Meeting a Challenge Inspiring More Women to Major in Economics
A group of five W&L students, along with Linda Hooks, Professor of Economics and Head of the Economics Department, recently attended the Annual Conference of Undergraduate Women in Economics at the University of Illinois at Urbana-Campaign. Lisa Barrow, Senior Economist and Research Advisor at the Federal Reserve Bank of Chicago, gave the keynote remarks.
The conference is one component of the Undergraduate Women in Economics Challenge (UWE), which was launched in January of 2015 by Claudia Goldin, the Henry Lee Professor of Economics at Harvard University, and Tatyana Avilova, current PhD student at Columbia University. The UWE seeks to promote the economics major to undergraduate women in the hopes of improving the current ratio of male to female economics majors across the country. According to the UWE website, there are currently about three men for every woman majoring in economics nationwide. Economics departments from across the USA have been asked to join the effort to raise awareness of the gender gap, and to seek solutions to several common causes identified by the UWE Board of Experts.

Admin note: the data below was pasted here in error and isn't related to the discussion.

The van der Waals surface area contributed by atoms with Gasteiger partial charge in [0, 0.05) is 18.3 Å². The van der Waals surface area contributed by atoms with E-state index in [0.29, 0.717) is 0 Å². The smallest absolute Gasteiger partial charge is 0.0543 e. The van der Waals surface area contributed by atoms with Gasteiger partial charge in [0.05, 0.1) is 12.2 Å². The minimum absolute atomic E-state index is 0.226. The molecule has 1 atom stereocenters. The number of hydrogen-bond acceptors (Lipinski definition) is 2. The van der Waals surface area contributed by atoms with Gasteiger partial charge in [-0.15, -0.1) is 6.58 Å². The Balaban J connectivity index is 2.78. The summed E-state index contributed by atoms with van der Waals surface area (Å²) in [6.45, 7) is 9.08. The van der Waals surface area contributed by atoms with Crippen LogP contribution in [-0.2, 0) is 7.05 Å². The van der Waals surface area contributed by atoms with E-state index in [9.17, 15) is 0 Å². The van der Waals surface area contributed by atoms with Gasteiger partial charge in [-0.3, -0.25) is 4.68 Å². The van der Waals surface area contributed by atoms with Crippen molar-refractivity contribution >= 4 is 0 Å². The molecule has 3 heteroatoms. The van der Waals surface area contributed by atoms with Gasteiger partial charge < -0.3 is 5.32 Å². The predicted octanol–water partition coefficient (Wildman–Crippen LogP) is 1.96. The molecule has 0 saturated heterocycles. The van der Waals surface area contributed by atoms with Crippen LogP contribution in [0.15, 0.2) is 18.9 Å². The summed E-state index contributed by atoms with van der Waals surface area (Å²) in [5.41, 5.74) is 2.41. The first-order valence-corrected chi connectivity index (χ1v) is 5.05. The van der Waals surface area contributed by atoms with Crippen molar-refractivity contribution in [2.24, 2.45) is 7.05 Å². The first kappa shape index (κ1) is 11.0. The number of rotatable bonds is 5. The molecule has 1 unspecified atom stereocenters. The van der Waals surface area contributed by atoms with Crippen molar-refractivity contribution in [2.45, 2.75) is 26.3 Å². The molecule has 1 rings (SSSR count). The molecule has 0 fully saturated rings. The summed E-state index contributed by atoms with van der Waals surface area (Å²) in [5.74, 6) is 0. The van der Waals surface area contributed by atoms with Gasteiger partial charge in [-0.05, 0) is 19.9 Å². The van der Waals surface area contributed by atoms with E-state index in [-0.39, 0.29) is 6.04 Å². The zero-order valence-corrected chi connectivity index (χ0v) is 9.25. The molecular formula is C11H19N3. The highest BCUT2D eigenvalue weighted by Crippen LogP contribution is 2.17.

Margaret Kallus ’19 called the experience “energizing,” noting that hearing differing “perspectives on the opportunities in the field and barriers to entry for women and minorities really emphasized the critical importance of the Undergraduate Women in Economics Challenge.”
Hooks, along with Kallus, Katherine Ingram ’20, Lilly Grella ’18, Abby Keller ’20, and Gabrielle Smith ’20 traveled to Urbana-Campaign during the first weekend of winter term finals for the conference. Hooks noted that “it was exciting to talk with undergraduates from so many different universities about economics and to compare notes with them about the econ major.” She explained that the agenda included break-out sessions discussing how to promote the econ major and a careers panel featuring alumnae from the host institution. The students also separated into groups for a case study and current issue solving session and presented to the conference at large. Hooks also commented that she “especially enjoyed the chance to get to know several of our econ majors better and to hear more about their interests and career plans.”
When describing her personal highlights of the conference, Ingram said that “interacting with women at other universities opened my eyes to the myriad ways in which even classroom and curriculum design can contribute to gender parity in undergraduate economics.”
The W&L group’s travel to the conference was funded by a grant from the UWE.